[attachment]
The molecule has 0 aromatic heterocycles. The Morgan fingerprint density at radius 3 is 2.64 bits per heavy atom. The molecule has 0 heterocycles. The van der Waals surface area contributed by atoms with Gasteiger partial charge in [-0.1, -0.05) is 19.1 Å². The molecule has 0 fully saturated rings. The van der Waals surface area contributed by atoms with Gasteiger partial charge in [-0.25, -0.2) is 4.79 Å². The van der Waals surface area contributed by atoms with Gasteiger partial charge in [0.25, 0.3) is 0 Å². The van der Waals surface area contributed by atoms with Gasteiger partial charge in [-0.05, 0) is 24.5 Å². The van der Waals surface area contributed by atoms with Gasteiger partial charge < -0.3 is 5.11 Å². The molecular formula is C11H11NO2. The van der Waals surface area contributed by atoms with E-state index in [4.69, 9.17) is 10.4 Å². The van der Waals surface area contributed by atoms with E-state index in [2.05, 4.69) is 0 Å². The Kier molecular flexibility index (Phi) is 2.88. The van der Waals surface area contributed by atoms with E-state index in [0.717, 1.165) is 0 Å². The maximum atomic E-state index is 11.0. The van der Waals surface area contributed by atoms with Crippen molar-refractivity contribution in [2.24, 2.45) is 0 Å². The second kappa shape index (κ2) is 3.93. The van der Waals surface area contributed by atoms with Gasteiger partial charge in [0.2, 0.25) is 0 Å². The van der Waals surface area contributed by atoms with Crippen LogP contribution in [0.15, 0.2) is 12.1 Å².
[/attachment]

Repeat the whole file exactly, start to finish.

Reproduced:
The molecule has 0 aromatic heterocycles. The Morgan fingerprint density at radius 3 is 2.64 bits per heavy atom. The molecule has 0 heterocycles. The van der Waals surface area contributed by atoms with Gasteiger partial charge in [-0.1, -0.05) is 19.1 Å². The molecule has 0 fully saturated rings. The van der Waals surface area contributed by atoms with Gasteiger partial charge in [-0.25, -0.2) is 4.79 Å². The van der Waals surface area contributed by atoms with Gasteiger partial charge in [0.25, 0.3) is 0 Å². The van der Waals surface area contributed by atoms with Gasteiger partial charge in [-0.05, 0) is 24.5 Å². The van der Waals surface area contributed by atoms with Gasteiger partial charge < -0.3 is 5.11 Å². The molecular formula is C11H11NO2. The van der Waals surface area contributed by atoms with E-state index in [4.69, 9.17) is 10.4 Å². The van der Waals surface area contributed by atoms with E-state index in [2.05, 4.69) is 0 Å². The Kier molecular flexibility index (Phi) is 2.88. The van der Waals surface area contributed by atoms with E-state index in [0.717, 1.165) is 0 Å². The maximum atomic E-state index is 11.0. The van der Waals surface area contributed by atoms with Crippen molar-refractivity contribution in [2.24, 2.45) is 0 Å². The second kappa shape index (κ2) is 3.93. The van der Waals surface area contributed by atoms with Gasteiger partial charge in [0.2, 0.25) is 0 Å². The van der Waals surface area contributed by atoms with Crippen LogP contribution in [0.15, 0.2) is 12.1 Å².